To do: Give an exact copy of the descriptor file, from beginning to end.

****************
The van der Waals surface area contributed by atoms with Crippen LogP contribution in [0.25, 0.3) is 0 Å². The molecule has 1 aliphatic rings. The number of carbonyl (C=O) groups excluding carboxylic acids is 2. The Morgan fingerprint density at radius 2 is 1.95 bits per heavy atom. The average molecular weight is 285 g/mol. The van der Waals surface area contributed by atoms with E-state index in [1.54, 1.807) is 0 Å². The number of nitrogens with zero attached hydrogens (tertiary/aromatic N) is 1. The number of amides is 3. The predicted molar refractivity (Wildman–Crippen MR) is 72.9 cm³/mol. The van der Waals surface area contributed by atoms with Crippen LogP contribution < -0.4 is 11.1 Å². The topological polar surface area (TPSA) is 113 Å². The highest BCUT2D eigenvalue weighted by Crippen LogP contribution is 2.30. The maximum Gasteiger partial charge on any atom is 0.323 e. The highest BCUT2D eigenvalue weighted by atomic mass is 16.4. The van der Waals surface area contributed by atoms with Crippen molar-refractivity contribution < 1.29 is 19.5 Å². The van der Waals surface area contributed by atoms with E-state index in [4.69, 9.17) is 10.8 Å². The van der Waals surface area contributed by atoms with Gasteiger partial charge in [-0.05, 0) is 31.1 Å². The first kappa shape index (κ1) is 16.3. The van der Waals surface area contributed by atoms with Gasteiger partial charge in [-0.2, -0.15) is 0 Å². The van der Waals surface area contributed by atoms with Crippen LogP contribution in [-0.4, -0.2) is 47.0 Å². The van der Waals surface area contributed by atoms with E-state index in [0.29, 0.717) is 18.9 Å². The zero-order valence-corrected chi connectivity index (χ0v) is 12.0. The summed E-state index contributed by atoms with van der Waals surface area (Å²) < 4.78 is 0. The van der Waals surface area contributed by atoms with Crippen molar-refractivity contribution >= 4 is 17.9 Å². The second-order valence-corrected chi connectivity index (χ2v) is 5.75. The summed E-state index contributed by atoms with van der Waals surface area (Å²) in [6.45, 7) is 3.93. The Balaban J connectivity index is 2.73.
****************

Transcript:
The van der Waals surface area contributed by atoms with Crippen LogP contribution in [0.25, 0.3) is 0 Å². The molecule has 1 aliphatic rings. The number of carbonyl (C=O) groups excluding carboxylic acids is 2. The Morgan fingerprint density at radius 2 is 1.95 bits per heavy atom. The average molecular weight is 285 g/mol. The van der Waals surface area contributed by atoms with E-state index in [1.54, 1.807) is 0 Å². The number of nitrogens with zero attached hydrogens (tertiary/aromatic N) is 1. The number of amides is 3. The predicted molar refractivity (Wildman–Crippen MR) is 72.9 cm³/mol. The van der Waals surface area contributed by atoms with Crippen LogP contribution < -0.4 is 11.1 Å². The topological polar surface area (TPSA) is 113 Å². The highest BCUT2D eigenvalue weighted by Crippen LogP contribution is 2.30. The maximum Gasteiger partial charge on any atom is 0.323 e. The highest BCUT2D eigenvalue weighted by atomic mass is 16.4. The van der Waals surface area contributed by atoms with Crippen molar-refractivity contribution < 1.29 is 19.5 Å². The van der Waals surface area contributed by atoms with E-state index in [4.69, 9.17) is 10.8 Å². The van der Waals surface area contributed by atoms with Gasteiger partial charge in [-0.05, 0) is 31.1 Å². The first kappa shape index (κ1) is 16.3. The van der Waals surface area contributed by atoms with Gasteiger partial charge in [-0.2, -0.15) is 0 Å². The van der Waals surface area contributed by atoms with Crippen LogP contribution in [-0.4, -0.2) is 47.0 Å². The van der Waals surface area contributed by atoms with E-state index in [0.29, 0.717) is 18.9 Å². The zero-order valence-corrected chi connectivity index (χ0v) is 12.0. The summed E-state index contributed by atoms with van der Waals surface area (Å²) < 4.78 is 0. The van der Waals surface area contributed by atoms with Crippen molar-refractivity contribution >= 4 is 17.9 Å². The second-order valence-corrected chi connectivity index (χ2v) is 5.75. The summed E-state index contributed by atoms with van der Waals surface area (Å²) in [6.45, 7) is 3.93. The Balaban J connectivity index is 2.73.